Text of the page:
Creating a near real-time streaming interface for Dynamics CRM with Node.js – part 2

This is the second post in my four-part series about creating a near real-time streaming interface for Microsoft Dynamics CRM using Node.js and Socket.IO. In my last post I presented an overview of how a near real-time streaming interface can be used with Dynamics CRM, and I discussed the solution approach. In today’s post I will show how to create the Node.js component of the solution to process messages received from Dynamics CRM and send notifications to connected clients.

In this solution, the Node.js application does two things. First, it listens for messages from Dynamics CRM. Second, it relays those messages via Socket.IO to clients that are listening for notifications.

Preparing the Node.js workspace

If you haven’t worked with Node.js before, you can download an installer package here: The installer package includes everything you need to develop and run Node.js applications. The Windows package includes a Node.js server, the npm Node.js package manager and a Node.js command prompt shortcut.

I’d be remiss to not mention that there is an IIS module called iisnode that allows you to run Node.js applications directly inside IIS, but the code I will be showing in this post did not completely work when I tried to run it on Microsoft’s Azure website using iisnode. The application seemed to run OK at first, and I was able to connect to with a Socket.IO client running in a web page, but I was unable to connect to it from a .Net console application Socket.IO client. This problem didn’t occur when I ran the Node.js application on a Windows virtual machine using the standard Node.js server that comes in the installer.

Once your development environment is ready to go, you’ll need to create an empty text file to hold the code. You can name it anything you want, but I call mine app.js. After you’ve created the code file, you need to install the Socket.IO module using npm. The command for that is “npm install”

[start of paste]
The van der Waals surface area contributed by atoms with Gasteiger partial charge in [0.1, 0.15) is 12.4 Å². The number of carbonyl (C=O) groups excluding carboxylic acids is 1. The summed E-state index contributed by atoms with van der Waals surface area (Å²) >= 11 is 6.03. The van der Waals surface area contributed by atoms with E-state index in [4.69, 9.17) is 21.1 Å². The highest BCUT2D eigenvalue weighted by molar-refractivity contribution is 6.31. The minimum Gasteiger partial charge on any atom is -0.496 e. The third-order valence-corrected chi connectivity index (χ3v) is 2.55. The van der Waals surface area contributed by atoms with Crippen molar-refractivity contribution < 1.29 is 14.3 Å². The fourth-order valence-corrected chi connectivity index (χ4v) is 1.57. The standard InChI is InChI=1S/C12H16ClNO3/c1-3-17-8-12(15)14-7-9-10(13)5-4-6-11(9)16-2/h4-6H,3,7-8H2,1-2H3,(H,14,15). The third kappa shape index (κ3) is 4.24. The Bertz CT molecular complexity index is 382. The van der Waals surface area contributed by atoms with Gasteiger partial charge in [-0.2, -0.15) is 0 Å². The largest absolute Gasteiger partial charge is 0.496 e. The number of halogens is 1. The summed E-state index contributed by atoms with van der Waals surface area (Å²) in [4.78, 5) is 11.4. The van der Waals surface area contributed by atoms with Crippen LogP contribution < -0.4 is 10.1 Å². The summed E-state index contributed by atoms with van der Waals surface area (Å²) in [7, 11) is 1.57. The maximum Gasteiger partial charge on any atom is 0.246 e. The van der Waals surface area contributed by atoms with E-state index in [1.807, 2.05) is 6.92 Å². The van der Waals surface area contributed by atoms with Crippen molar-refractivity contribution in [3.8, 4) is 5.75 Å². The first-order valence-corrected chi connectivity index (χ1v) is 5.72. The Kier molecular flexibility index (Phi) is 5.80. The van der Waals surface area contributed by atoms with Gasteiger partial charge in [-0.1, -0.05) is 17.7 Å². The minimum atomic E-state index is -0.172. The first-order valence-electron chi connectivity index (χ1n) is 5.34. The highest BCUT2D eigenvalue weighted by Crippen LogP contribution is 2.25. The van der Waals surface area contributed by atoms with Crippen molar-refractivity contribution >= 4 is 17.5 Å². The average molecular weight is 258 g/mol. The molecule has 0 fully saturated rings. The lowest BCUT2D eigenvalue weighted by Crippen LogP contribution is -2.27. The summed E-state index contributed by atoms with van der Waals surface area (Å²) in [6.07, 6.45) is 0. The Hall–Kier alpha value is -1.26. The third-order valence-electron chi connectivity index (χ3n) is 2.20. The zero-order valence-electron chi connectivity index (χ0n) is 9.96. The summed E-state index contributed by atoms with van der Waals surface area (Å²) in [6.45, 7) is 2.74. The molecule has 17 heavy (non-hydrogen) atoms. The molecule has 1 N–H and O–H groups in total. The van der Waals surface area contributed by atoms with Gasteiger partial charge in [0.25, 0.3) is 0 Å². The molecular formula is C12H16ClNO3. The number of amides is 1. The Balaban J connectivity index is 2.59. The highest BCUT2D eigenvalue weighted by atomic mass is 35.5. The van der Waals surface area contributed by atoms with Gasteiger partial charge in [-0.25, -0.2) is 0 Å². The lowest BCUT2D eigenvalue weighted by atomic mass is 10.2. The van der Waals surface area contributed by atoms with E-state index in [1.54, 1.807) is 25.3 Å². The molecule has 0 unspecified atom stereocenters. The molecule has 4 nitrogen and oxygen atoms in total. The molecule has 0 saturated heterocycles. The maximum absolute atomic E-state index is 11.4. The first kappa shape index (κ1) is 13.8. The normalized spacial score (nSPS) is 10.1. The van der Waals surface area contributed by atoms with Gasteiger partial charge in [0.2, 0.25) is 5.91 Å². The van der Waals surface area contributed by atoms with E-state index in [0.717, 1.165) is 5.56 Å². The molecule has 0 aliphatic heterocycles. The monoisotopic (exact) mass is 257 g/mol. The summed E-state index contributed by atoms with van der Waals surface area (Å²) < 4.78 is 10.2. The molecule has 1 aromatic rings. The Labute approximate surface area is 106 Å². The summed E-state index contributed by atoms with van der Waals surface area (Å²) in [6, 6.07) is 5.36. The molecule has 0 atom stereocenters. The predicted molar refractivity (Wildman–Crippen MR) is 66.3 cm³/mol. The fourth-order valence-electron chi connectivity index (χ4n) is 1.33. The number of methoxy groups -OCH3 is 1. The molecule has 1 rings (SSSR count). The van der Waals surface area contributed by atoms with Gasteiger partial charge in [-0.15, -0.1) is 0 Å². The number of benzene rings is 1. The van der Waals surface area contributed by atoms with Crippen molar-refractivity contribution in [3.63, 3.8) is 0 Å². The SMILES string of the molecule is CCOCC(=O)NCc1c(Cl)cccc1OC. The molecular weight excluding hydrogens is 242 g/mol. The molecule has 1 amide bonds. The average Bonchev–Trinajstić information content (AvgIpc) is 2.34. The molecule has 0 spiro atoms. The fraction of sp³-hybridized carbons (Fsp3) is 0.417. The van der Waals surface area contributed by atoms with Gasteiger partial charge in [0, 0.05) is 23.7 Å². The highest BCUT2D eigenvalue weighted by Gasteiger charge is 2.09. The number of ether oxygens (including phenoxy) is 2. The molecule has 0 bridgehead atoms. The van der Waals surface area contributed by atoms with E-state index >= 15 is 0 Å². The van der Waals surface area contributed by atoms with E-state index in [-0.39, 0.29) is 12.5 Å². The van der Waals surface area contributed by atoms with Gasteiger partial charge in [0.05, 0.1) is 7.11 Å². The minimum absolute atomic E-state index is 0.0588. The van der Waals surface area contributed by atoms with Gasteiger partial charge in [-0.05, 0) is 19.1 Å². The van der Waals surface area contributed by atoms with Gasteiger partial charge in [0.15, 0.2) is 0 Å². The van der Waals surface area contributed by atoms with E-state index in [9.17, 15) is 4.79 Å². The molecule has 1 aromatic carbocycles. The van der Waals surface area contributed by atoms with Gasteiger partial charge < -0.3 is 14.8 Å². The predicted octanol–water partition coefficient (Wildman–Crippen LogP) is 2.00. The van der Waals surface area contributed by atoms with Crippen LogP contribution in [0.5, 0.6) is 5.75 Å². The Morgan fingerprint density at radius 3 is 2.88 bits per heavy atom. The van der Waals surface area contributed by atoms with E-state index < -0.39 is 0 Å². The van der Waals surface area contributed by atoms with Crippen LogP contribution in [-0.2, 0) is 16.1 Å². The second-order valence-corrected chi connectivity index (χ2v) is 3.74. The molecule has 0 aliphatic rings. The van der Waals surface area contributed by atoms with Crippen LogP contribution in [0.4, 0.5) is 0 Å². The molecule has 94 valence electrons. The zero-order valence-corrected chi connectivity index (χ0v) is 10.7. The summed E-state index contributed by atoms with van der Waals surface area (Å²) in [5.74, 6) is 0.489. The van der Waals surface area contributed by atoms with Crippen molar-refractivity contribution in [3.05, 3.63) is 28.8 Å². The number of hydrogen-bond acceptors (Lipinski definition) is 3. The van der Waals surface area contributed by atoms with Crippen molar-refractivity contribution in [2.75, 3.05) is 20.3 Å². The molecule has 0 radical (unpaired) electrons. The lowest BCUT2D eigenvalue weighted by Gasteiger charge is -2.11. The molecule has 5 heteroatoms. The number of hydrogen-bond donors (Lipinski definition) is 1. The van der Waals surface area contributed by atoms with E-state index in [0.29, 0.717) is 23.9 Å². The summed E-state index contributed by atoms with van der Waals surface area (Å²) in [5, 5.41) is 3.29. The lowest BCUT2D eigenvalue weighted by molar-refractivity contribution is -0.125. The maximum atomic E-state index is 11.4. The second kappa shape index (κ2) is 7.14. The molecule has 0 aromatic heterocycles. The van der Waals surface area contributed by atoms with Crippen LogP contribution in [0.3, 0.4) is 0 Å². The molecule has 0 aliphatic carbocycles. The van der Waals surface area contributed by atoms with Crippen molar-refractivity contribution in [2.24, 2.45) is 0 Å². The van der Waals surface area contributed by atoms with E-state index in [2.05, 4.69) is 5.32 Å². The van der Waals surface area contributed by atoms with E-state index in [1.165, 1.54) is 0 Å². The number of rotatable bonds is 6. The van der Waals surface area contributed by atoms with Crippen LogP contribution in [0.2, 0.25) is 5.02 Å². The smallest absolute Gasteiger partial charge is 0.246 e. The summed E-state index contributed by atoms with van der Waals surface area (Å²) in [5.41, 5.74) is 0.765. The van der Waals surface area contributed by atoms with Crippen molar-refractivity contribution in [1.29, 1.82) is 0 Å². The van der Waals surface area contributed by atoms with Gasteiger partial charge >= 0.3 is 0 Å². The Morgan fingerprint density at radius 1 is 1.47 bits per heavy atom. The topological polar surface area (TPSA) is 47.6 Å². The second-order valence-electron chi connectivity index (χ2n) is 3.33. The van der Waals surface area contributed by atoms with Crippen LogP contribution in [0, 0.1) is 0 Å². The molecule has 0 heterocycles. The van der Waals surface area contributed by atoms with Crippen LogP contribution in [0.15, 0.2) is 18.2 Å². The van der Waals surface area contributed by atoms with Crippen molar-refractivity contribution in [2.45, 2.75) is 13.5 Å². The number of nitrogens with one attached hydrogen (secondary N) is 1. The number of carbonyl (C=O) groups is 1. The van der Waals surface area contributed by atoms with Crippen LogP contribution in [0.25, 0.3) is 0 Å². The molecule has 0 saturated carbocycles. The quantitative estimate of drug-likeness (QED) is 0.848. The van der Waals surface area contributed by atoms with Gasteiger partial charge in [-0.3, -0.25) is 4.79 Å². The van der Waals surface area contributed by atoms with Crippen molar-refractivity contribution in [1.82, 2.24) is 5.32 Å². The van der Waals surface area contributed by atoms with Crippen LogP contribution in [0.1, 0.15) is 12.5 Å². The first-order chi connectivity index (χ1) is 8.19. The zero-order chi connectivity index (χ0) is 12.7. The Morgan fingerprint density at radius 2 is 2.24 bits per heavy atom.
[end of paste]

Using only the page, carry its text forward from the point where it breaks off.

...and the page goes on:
Writing the application

Here is the complete source code of Node.js application. I’ll explain the relevant parts in more detail below.

var app = require('http').createServer(handler)
var io = require('')(app);
var fs = require('fs');
function handler (request, response) {
	switch(request.url) {
		case '/':
			response.writeHeader(200, {"Content-Type": "text/plain"});
		case '/post_endpoint':
			response.writeHeader(200, {"Content-Type": "text/plain"});
			if (request.method == 'POST') {
				request.on('data', function(chunk) {
  console.log('message received: ' + chunk.toString());
var port = process.env.PORT || 3000;
app.listen(port, function(){
  console.log('listening on *:' + port);

The first three lines do the following:

  1. Create an HTTP server that processes requests using the a function named “handler”
  2. Create a Socket.IO server bound to the HTTP server from step 1
  3. Load the Node.js “fs” module so the application can read files from the filesystem

Next we have the “handler” function that processes all requests. Using the case statement for the HTTP request URL, this function allows the application to serve two different pages. First, the application sends simple “Hello” text response to requests for the root URL. This will let us quickly determine the application is running. Second, for HTTP POST requests to the “/post_endpoint” URL, the application sends the data to all connected Socket.IO clients using the Socket.IO “emit” method. For this solution, only the “/post_endpoint” route is actually necessary.

Then the application checks whether the correct port number on which the HTTP server should listen has already been set in an environment variable. If not, it defaults to port 3000. Finally the application starts the HTTP server and begins listening for requests.

A comment about security

You may be asking yourself at this point how the Node.js application authenticates and authorizes clients to either post messages or connect as Socket.IO clients. The answer is that the code here doesn’t. I’ll discuss security in more detail in the fourth post in this series, but for now you’ll just have to trust me that it is possible to secure the Node.js application.

Wrapping up

That’s it for now. In my next post I’ll show how to write a plug-in to send messages to the Node.js application when events occur in Dynamics CRM.

Until then, have you tried Node.js yet? Do you think it’s ready for use in the enterprise? Let us know in the comments!

A version of this post was originally published on the HP Enterprise Services Application Services blog.

comments powered by Disqus